To move towards a nuclear-free Middle East, the US must change its stance on Israel's nuclear weapons programme.
Robert Grenier Last Modified: 29 Nov 2010 12:13 GMT
The year, as I recall, was 1994. The setting: a small, discreet restaurant in Herzliya, a northern suburb of Tel Aviv. During dinner with an Israeli official, I expressed the opinion that all efforts to deny weapons of mass destruction to so-called rogue Middle Eastern regimes, whether through sanctions, embargoes or otherwise, could at best be considered delaying actions.
Given the inexorable spread of technology, those countries wishing to acquire such weapons and their means of delivery eventually would do so. The only purpose of delay, then, was to create time for diplomacy, which alone could provide a long-term solution.
To my surprise, the official agreed. Of course, what I had in mind was the near-term negotiation of a genuinely verifiable Middle East nuclear weapons-free zone. Precisely what he had in mind, he did not elaborate.
As it happens, the following year, 1995, the Review and Extension Conference of the Non-Proliferation Treaty (NPT) passed a resolution, co-sponsored by the US, in favour of establishment of a nuclear weapons-free zone in the Middle East. The US only agreed to this resolution, however, as the necessary price for an extension of the NPT, and rejected in the process any language referring to Israel's nuclear weapons programme.
Promoting a Middle East nuclear weapons-free zone
Since that time, the US has strongly resisted any efforts under the International Atomic Energy Agency (IAEA) to promote extension of safeguards to Israel's undeclared nuclear facilities or, indeed, to promote a Middle East nuclear weapons-free zone, despite the fact that both are fully consistent with stated US non-proliferation policy.
Instead, the US and Israel have claimed that Israeli accession to the NPT and establishment of a regional nuclear weapons-free zone must await both a comprehensive Middle East peace and full compliance of all regional states (read: Iran and Syria) with their IAEA obligations.
There are two things one can say regarding US policy toward Israel's nuclear weapons programme: First, it is consistent with the rational, common-sense notion that both accession to the NPT and establishment of regional nuclear weapons-free zones can only be achieved when the concerned states are persuaded that both are in their interest.
Second, it is utterly inconsistent with standing US non-proliferation policy virtually everywhere else. If the US is to enjoy any credibility on non-proliferation in the Middle East, it will either have to change its policy toward Israel, or change its broader non-proliferation policy.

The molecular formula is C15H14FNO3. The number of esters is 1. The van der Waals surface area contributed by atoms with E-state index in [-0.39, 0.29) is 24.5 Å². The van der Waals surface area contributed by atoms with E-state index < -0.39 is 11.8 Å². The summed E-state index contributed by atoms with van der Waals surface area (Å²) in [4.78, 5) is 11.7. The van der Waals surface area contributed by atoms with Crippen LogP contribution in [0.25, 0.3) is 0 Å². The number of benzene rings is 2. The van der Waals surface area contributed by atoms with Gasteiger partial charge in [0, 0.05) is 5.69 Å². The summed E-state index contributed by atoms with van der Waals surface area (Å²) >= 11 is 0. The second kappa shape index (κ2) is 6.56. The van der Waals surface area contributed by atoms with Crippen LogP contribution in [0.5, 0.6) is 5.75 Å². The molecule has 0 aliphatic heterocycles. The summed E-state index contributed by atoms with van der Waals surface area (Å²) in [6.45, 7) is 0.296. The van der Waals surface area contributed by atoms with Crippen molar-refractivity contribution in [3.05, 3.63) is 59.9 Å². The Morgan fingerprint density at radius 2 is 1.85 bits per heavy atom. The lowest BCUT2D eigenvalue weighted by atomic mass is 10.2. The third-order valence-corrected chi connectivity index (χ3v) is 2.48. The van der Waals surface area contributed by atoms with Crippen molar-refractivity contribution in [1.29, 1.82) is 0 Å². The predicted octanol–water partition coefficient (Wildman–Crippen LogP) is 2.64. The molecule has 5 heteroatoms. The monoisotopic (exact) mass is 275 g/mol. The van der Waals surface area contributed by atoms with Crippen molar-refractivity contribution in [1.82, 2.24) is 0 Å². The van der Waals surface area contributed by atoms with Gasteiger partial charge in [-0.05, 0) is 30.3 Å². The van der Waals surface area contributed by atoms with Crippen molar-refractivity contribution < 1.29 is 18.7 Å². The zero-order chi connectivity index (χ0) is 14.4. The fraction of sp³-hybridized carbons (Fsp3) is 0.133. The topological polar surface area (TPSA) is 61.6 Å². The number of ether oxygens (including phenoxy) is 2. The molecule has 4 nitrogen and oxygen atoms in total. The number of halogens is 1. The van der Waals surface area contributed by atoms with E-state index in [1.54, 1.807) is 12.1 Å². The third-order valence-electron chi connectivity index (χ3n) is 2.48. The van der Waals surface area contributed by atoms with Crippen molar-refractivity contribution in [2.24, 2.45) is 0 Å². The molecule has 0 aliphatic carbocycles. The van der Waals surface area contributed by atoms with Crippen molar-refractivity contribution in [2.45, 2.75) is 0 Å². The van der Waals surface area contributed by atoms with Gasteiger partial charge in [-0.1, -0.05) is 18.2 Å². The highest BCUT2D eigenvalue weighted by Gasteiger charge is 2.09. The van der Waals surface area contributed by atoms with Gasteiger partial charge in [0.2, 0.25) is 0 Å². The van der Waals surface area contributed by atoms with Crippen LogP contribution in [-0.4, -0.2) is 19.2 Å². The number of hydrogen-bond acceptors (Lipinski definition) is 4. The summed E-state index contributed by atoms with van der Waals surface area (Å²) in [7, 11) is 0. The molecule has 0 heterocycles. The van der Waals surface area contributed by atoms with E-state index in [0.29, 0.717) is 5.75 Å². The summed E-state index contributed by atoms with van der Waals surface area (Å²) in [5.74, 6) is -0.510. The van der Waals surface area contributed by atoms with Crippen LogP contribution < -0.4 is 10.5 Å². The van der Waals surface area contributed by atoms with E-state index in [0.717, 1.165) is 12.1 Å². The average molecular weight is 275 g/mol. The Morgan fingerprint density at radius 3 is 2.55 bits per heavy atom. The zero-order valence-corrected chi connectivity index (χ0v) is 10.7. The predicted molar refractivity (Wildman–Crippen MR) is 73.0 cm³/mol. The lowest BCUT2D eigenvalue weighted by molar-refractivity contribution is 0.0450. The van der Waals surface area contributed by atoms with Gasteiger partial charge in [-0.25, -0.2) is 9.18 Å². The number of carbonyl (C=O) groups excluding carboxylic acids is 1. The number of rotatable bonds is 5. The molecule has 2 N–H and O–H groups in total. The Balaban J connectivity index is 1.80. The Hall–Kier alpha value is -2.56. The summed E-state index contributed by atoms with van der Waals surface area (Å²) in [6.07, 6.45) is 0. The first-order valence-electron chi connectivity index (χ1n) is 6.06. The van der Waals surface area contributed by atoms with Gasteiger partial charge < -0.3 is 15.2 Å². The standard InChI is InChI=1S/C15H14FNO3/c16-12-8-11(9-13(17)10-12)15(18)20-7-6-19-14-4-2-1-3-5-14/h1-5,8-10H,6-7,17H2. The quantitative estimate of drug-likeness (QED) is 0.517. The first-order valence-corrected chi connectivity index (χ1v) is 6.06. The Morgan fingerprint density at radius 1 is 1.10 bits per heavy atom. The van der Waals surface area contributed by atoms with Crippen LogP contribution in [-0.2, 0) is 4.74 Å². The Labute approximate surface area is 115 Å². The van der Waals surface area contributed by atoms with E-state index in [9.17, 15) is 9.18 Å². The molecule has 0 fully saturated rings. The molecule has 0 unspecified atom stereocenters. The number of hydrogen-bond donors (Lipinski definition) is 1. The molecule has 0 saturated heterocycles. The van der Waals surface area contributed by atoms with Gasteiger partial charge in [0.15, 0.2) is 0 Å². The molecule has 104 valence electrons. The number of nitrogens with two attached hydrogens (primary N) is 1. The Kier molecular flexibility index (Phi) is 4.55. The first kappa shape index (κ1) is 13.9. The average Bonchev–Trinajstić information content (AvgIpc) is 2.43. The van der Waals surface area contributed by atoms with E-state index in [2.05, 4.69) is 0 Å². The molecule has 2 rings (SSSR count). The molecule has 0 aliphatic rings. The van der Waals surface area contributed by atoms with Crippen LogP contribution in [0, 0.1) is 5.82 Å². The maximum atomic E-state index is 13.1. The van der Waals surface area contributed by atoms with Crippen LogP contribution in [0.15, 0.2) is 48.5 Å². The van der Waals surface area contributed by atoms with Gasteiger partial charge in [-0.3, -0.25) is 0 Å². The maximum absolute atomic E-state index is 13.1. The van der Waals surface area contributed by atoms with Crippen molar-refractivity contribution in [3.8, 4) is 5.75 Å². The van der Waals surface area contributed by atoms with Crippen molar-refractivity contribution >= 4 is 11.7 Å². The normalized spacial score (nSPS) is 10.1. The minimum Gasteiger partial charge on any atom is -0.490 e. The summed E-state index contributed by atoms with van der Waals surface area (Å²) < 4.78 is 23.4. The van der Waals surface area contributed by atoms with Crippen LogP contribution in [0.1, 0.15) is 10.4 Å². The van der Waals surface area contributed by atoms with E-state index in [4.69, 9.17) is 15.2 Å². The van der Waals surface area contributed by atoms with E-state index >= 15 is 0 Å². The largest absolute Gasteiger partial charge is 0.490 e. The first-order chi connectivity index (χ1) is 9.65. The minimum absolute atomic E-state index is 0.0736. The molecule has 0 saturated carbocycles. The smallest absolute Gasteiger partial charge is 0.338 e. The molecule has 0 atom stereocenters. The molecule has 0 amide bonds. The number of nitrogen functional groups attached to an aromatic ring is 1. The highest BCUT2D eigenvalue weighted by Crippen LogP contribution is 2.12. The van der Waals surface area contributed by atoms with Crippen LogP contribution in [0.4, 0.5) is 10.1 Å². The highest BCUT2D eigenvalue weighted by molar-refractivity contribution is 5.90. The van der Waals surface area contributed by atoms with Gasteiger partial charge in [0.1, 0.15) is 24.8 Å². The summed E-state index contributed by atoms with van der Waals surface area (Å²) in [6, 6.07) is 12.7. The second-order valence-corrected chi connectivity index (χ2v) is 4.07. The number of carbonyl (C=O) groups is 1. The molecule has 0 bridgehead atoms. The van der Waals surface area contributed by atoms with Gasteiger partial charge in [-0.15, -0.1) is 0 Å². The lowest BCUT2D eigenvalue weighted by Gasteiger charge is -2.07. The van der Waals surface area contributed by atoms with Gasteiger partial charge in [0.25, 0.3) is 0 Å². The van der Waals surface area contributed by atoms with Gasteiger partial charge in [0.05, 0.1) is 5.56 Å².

The above comes to mind in light of some interesting statements recently made by Mojtaba Samareh Hashemi, an Iranian foreign policy expert and confidant of Iranian President Ahmadinejad, in anticipation of the next round of talks between Iran and the so-called five-plus-one group, due to start on December 5.
Tehran has indicated it intends to broaden the planned discussions beyond its own nuclear programme, and to invite comments by its six interlocutors regarding Israel's nuclear weapons and their own commitment to nuclear disarmament. "Not answering these questions," says Hashemi, "will mean they have decided not to commit to nuclear disarmament and support the Zionist regime being armed with nuclear weapons."
One can easily dismiss this potential Iranian gambit as a cynical ploy, an effort at obfuscation designed to take the focus away from the matter at hand - Iran's dismal record in meeting its obligations under the IAEA as a signatory to the NPT - while playing to a popular audience in the Middle East. And indeed, perhaps that is all it is.
Especially given that regional audience, however, the US and the rest of the five-plus-one, which includes all of the "legitimate" nuclear-weapons states recognised under the NPT, would do well to respond forthrightly to these questions, for they touch upon the essential nuclear bargain which lies at the heart of the NPT, as well as on the essential fairness of Western non-proliferation goals in the region.
The notion that nations will forswear nuclear weapons only when they consider it in their national interest to do so is being consistently and compellingly propounded these days by none other than Robert Gates, the US secretary of defence.